“The doctors promised that until I arrived, he would not go anywhere.” Stanica Luhanska.
The opening was planned on June 10. Thousands of people expected the checkpoint to resume its work after the quarantine on the Ukrainian side. There were especially many of them at the “Stanitsa Luhanska” control point; at that time, it was the only checkpoint in the Luhansk region. Natalia traveled half the country; she had to get to the control point from Kiev.
“I have a paralyzed brother in Pervomaisk. None of the relatives can help. He was taken to the hospital there. Neighbors help. I was trying to get in there. To help him. But I can’t do it,” she said.
Natalia resettled – from occupied Luhansk, she went to live in the capital of Ukraine. She couldn’t see her brother for months. Another attempt was not successful.
“The doctors promised that until I arrived, he would not go anywhere. In general, they wanted to send him to the nursing home, as a homeless person. He won’t get up any more…”
On June 10, representatives of the self-proclaimed republics had failed to open their control points. They explained that allegedly the Ukrainian side had not come to an agreement with them. Some people continued to live near the checkpoints. They hoped that the misunderstanding would quickly clear up and they would be let through. Some of them spent their last money on the way to the checkpoint, and they had nothing to pay for the way back.
Often these were people who crossed over before the quarantine began and were unable to return back to the self-proclaimed republics. They didn’t take enough money with them and didn’t expect to live for several months without work away from home. Abandoned shops or stalls became their homes, because they had nothing to pay for the rent.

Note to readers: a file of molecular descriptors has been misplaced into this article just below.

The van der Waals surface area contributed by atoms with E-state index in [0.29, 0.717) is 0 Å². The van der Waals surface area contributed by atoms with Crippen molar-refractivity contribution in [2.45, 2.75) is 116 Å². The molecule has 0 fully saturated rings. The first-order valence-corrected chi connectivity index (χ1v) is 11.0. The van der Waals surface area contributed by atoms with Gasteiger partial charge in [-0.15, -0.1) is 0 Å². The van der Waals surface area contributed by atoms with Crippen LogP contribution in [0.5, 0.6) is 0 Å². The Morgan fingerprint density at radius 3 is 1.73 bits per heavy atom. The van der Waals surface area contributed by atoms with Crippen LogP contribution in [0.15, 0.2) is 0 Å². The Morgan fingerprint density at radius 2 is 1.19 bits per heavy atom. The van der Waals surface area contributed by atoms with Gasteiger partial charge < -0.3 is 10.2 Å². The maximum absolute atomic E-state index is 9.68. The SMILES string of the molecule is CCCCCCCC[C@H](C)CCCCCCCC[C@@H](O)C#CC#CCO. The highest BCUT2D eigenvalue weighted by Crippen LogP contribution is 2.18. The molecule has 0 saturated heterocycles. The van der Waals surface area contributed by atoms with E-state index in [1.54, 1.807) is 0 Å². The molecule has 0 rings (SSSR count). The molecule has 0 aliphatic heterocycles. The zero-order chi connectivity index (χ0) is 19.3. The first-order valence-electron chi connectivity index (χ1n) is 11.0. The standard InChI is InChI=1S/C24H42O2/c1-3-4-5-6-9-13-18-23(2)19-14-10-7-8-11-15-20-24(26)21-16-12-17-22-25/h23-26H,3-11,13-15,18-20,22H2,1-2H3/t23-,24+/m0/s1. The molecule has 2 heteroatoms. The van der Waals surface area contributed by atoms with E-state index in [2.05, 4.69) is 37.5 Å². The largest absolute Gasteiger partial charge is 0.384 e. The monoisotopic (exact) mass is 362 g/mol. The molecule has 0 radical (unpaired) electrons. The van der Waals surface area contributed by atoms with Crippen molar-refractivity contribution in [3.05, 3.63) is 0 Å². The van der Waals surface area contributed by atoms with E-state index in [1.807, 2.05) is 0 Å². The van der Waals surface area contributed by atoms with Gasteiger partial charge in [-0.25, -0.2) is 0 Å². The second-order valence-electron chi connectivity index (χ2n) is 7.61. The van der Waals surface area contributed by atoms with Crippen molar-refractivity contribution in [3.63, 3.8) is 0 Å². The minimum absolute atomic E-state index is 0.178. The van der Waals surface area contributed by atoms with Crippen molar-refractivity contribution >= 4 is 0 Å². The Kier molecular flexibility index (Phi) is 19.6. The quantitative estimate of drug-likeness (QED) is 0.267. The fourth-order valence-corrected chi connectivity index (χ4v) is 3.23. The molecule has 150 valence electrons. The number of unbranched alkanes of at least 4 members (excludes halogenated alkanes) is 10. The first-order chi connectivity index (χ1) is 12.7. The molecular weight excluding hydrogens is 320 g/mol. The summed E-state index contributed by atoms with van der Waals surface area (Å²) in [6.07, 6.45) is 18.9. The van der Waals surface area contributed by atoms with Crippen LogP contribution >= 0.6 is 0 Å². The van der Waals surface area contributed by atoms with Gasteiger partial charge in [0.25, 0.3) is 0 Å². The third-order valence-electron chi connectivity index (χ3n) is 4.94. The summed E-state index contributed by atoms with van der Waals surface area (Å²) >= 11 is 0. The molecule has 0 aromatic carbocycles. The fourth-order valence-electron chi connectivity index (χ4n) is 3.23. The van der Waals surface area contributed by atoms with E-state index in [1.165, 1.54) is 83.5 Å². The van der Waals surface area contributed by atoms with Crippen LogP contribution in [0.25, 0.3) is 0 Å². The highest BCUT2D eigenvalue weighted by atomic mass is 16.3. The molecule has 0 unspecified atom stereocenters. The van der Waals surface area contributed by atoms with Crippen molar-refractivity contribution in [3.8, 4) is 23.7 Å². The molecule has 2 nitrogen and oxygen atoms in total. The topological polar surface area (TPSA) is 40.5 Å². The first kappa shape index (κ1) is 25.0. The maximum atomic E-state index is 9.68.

After June 10, several representatives of the republic opened their checkpoint in the Luhansk region and began to let people through. But the most difficult summer was at the control points of Donetsk region.
“There are 15 people on one bench all day under the scorching sun.” Novotroitsk.
As we know, the Donetsk region has four KPVV. One of them, on the Ukrainian side, is KPVV Novotroitskaya, mirrored by the “Yelenovka” checkpoint on the so-called republic side. The Ukrainian side opened its control point in June. Representatives of the so-called “Donetsk People’s Republic” eventually agreed to let people through. Ukrainian border guards followed the standard procedure – they checked identity cards. But the authorities of the so-called DPR introduced a new rule and allowed only those people who were on their special lists. In order to get on the list, you had to send copies of your documents in advance by mail to the so-called DPR Interdepartmental Headquarters.
But not everyone knew about these lists. Or they submitted documents, but incorrectly, and were not included in the lists. Everything functioned like this: a person arrives at the Ukrainian KPVV. They let him through. He passes the neutral zone, but he is not allowed through the checkpoint of the so-called republic, because he is not on the lists. The person thinks that his documents have not yet reached the headquarters and that he is about to be added to the list and let through. The second option is that he has no money to go somewhere, and so he just stays to live near KPVV. Both adults and children did this. At first, they just sat for hours at the bus stop and even spent the night there.